# Introduction

If you have a vector dataset and suppose it has a power-law distribution you have to investigate it closer. Even in graph theory in the case of scale-free graphs, power-law distribution is a common theme.

The {poweRlaw} package gives really good functions to do that. In this post, an analysis pipe can be read begin with generate a random power law then look at the degree distribution of generated graph. The analysis continues with some bootstrap step which is same with any kind of dataset.

This post refer to Barabasi: Network science and Clauset,Shalizi, Newman: Power-Law Distributions in Empirical Data. The {poweRlaw} package is in JSS (Gillespie, 2015).

# Generate scale-free graph and dataset

## Generate graph

library(igraph)
set.seed(202)
g <- static.power.law.game(500, 1000, exponent.out= 2.2, exponent.in = -1, loops = FALSE, multiple = TRUE, finite.size.correction = TRUE)

plot(g, vertex.label= NA, edge.arrow.size=0.02,vertex.size = 0.5, xlab = "")


This graph contains multiple edges. There are nodes with the small and big degree as well.

## Dataset: degree of graph

data <- degree(g)
data 0]


# Fit power-law

The initial distribution of data can be seen in the figure below.

data.dist <- data.frame(k=0:max(data),p_k=degree_distribution(g))
data.dist 0,]

library(ggplot2)
ggplot(data.dist) + geom_point(aes(x=k, y=p_k)) + theme_bw()


It is very similar to lognormal distribution but let it see with {powerLaw}.

## Suggested steps

Authors of referred bibliographies suggested the following steps to analyze the dataset.

1. Initial estimation of $K_{min}$ and $\gamma$
2. Make a CDF (cumulative distribution function) with that
3. Kolgomorov-Smirnov test to determine minimum $D$
4. Repeat steps 1-3 to scanning whole $k_{min} - k_{max}$ range to idetify $K_{min}$ for which $D$ is minimal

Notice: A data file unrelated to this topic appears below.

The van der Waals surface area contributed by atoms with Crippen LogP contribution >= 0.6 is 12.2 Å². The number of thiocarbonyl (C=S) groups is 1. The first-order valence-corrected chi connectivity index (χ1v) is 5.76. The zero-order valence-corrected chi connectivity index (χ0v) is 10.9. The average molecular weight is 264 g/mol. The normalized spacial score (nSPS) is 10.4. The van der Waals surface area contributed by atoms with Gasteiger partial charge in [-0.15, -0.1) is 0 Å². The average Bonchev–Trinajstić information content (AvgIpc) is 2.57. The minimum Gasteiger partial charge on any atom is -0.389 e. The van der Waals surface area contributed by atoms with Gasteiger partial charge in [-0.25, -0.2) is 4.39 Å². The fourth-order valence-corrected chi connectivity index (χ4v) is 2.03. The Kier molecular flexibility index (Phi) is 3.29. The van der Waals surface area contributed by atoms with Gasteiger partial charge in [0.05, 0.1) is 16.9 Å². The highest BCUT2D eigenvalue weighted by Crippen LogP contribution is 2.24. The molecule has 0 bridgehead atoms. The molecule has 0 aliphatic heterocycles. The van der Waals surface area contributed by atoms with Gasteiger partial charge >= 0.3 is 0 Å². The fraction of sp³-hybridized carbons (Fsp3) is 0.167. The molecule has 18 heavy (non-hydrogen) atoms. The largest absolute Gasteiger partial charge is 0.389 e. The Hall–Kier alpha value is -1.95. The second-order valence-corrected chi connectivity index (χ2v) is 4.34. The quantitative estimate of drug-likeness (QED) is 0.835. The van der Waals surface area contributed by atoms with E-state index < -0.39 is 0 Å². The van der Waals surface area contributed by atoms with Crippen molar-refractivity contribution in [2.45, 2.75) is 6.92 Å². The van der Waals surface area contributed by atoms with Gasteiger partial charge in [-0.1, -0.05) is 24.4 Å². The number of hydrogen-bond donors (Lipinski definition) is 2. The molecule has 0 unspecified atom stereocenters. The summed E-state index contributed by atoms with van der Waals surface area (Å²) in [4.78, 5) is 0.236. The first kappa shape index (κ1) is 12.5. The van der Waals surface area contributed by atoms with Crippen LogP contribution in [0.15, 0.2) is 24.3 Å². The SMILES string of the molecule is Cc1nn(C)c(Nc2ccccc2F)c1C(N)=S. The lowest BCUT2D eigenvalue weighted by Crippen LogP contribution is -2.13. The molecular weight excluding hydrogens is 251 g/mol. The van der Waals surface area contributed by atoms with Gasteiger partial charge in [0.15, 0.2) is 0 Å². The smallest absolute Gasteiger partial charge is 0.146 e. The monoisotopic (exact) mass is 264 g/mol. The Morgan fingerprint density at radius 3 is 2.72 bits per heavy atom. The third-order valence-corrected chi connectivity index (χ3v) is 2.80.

5. Investigate goodness of fit with bootstrapping
• assign $D_{min}$ to $K_{min}$ which is $D^{real}$
• generate a data sequence of points with bootstrapping and determining $D^{syntetic}$
• determine $p$ value of null hypothesis that claims the distribution is power-law (if $p \geq 1$ than null hypothesis is true)
6. Fitting real distribution
• choose $k_{cut}$ and $k_{sat}$ to optimal cut
• estimate $\gamma$ exponent
• calculate $D$ with Kolgomorov-Smirnov test
• repeat steps 1-3 to determine real $k_{cut}$ and $k_{sat}$ for which $D$ is minimal

## Initial estimation

This estimation calcualate $K_{min}$, $\gamma$ and makes CDF and determine minimum $D$. With {poweRlaw} functions very easy to achive suggested steps 1-3.

library(poweRlaw)
m_pl <- displ$new(data) est_pl <- estimate_xmin(m_pl) est_pl$xmin #k_min

## [1] 5

est_pl$pars #gamma  ## [1] 3.175132  est_pl$gof #D

## [1] 0.03126577


## Scanning whole range

data.s <- unique(data)

d_est <- data.frame(K_min=sort(data.s)[1:(length(data.s)-2)], gamma=rep(0,length(data.s)-2), D=rep(0,length(data.s)-2))

for (i in d_est$K_min){ d_est[which(d_est$K_min == i),2] <- estimate_xmin(m_pl, xmins = i)$pars d_est[which(d_est$K_min == i),3] <- estimate_xmin(m_pl, xmins = i)$gof } K.min_D.min <- d_est[which.min(d_est$D), 1]

ggplot(data=d_est, aes(x=K_min, y=D)) + geom_line() + theme_bw() +
geom_vline(xintercept=K.min_D.min, colour="red") + annotate("text", x=K.min_D.min, y=max(d_est$D)/3*2, label=K.min_D.min)  ggplot(data=d_est, aes(x=K_min, y=gamma)) + geom_line() + theme_bw() + geom_vline(xintercept=K.min_D.min, colour="red") + annotate("text", x=K.min_D.min, y=max(d_est$gamma)/3*2, label=K.min_D.min)


And the fitted power-law on CDF curve.